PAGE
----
Buying a 2nd-Hand Car? STOP! LOOK! LISTEN!

Don't even think of buying a used car until you've read this! We bought a car from a dealer who we thought we could trust, and learnt the following lessons the hard way.

Not all dealers are the same! Some may be hard-working and honest. Others will simply be after your cash, and do everything they can to shirk their responsibilities later on.

We have also written a detailed report on our troubles with Foundry Cars of North Walsham.

Look beyond the forecourt

Be very wary of a dealer without its own workshop. The dealer we bought from didn't know that our driveshaft (pictured right) was dangerously worn, although he didn't care either when made aware of it.

Is it very busy? Any sign of disgruntled customers?

Is the salesman approachable and keen to provide technical details?

Dealer 'pedigree' means very little

The dealer we had all our trouble with, Foundry Cars of North Walsham, makes the claim to be "Established for 40 years" - for what it's worth.

Be equally cautious about dealers that have just opened up; they may not stay running for long!

Know your rights

The most important statutory protection you have is the Sale of Goods Act. Essentially, if there is a pre-existing fault with the car, the dealer is liable for the bill. You have a lot of protection here!

The MoT certificate is a pretty much worthless document. The car must have it, but don't use it as a barometer of a car's road-worthiness.

Check paperwork carefully

Watch for an 'Advisory' notice on the MoT certificate; a separate sheet of issues should provide the details. Foundry Cars managed to 'lose' the advisory note listing brake pipe corrosion.

Examine the service record carefully for signs of irregularity and gaps. When did the car last have a full service?

Note down the vehicle identification number (VIN) from its bodywork, and check this later on the DVLA website. You don't want a ringer or a cut'n'shut!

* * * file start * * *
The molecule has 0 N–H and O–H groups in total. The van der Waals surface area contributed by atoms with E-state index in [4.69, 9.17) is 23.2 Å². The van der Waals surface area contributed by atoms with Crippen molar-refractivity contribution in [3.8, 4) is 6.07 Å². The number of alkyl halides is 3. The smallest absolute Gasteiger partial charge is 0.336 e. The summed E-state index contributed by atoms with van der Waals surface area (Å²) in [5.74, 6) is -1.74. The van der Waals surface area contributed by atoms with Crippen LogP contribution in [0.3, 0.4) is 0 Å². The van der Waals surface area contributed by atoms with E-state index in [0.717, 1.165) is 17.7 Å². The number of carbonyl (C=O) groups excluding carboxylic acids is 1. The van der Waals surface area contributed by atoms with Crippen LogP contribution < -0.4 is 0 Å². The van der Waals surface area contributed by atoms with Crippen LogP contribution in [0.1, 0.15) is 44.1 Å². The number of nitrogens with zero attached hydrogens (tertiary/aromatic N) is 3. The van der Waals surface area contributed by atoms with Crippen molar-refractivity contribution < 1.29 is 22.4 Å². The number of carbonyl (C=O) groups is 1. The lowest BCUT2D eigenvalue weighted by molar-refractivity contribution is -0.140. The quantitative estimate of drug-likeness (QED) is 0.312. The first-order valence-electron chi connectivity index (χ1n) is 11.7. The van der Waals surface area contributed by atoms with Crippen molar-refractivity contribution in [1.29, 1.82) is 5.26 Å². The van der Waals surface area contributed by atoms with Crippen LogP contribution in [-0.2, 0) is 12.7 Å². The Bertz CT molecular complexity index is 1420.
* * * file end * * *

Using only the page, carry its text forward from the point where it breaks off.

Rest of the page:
Get a third-party inspection

Don't just wander round the car, or just 'assume' that the car is mechanically sound. Pay for a professional inspection; you may even get this free of charge on your breakdown policy.

Don't settle if you feel aggrieved

We made the mistake of agreeing to part settlement of costs for replacing a dangerously worn driveshaft. This compromised our subsequent legal action to recover all of our costs under the Sale of Goods Act. Don't rely on the dealer to do the honest thing!

It may cause short-term pain, but you do have the right to hand the car back - with entitlement to full refund - if you uncover a pre-existing fault. This is NOT at the discretion of the dealer!

If you are unsure what to do, contact Trading Standards or the Citizens Advice Bureau. They will help to point you in the right direction, and give you affirmation of your rights.

What Next?

If you have had a similar experience, or found the car dealer to be very co-operative when problems surfaced, please let us know by adding your comment at the bottom of the page.

Have you had any run-ins with Foundry Cars (North Walsham)? Please comment below or contact us directly.

Please fill in the short survey at the top right of the page.

Please do read our detailed report on our troubles with Foundry Cars of North Walsham to get a better idea of the frustration and stress we were put through.


by sharon roberts on 12 March 2014
I had the same problem, bought a car, paid cash, 8 weeks later spent £900 having to have all the brakes replaced, including bearings, he didn't care one bit, told me I should have had it serviced before I went away. Check your MoT: it will tell you if there is an advisory noticed; mine had one but I was never given it, would never have bought a car with faulty brakes. I even had a problem with the ignition, it would suddenly

go bang and grind to a halt, told me that cars do that, don't touch his cars, I paid £2500 and in less than a year had spent that much again putting it right.

Add your comment